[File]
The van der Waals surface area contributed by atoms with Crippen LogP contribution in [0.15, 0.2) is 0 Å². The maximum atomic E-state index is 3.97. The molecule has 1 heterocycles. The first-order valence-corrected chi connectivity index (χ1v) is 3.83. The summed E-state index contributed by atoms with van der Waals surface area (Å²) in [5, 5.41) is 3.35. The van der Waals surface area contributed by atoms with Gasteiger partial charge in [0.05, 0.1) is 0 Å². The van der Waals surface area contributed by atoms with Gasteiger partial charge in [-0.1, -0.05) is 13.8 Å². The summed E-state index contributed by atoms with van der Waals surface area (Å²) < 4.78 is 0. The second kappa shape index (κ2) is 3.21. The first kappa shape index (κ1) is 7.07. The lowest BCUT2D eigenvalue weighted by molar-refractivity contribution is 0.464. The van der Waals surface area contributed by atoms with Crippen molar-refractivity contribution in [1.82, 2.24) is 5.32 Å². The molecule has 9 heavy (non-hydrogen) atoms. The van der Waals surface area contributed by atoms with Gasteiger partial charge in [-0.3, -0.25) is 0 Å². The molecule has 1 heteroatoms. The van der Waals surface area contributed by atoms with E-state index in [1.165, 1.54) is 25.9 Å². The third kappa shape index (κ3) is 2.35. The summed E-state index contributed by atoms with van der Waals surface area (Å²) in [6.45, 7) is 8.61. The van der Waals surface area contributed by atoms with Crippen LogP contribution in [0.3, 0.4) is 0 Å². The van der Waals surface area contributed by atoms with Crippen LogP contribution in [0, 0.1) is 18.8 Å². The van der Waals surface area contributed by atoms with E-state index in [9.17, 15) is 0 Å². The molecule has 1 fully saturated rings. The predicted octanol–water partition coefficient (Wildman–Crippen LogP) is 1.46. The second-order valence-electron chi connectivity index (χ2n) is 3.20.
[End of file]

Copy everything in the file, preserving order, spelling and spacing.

The van der Waals surface area contributed by atoms with Crippen LogP contribution in [0.15, 0.2) is 0 Å². The maximum atomic E-state index is 3.97. The molecule has 1 heterocycles. The first-order valence-corrected chi connectivity index (χ1v) is 3.83. The summed E-state index contributed by atoms with van der Waals surface area (Å²) in [5, 5.41) is 3.35. The van der Waals surface area contributed by atoms with Gasteiger partial charge in [0.05, 0.1) is 0 Å². The van der Waals surface area contributed by atoms with Gasteiger partial charge in [-0.1, -0.05) is 13.8 Å². The summed E-state index contributed by atoms with van der Waals surface area (Å²) < 4.78 is 0. The second kappa shape index (κ2) is 3.21. The first kappa shape index (κ1) is 7.07. The lowest BCUT2D eigenvalue weighted by molar-refractivity contribution is 0.464. The van der Waals surface area contributed by atoms with Crippen molar-refractivity contribution in [1.82, 2.24) is 5.32 Å². The molecule has 9 heavy (non-hydrogen) atoms. The van der Waals surface area contributed by atoms with Gasteiger partial charge in [-0.3, -0.25) is 0 Å². The molecule has 1 heteroatoms. The van der Waals surface area contributed by atoms with E-state index in [1.165, 1.54) is 25.9 Å². The third kappa shape index (κ3) is 2.35. The summed E-state index contributed by atoms with van der Waals surface area (Å²) in [6.45, 7) is 8.61. The van der Waals surface area contributed by atoms with Crippen LogP contribution in [0.3, 0.4) is 0 Å². The van der Waals surface area contributed by atoms with Crippen LogP contribution in [0, 0.1) is 18.8 Å². The van der Waals surface area contributed by atoms with E-state index in [9.17, 15) is 0 Å². The molecule has 1 fully saturated rings. The predicted octanol–water partition coefficient (Wildman–Crippen LogP) is 1.46. The second-order valence-electron chi connectivity index (χ2n) is 3.20.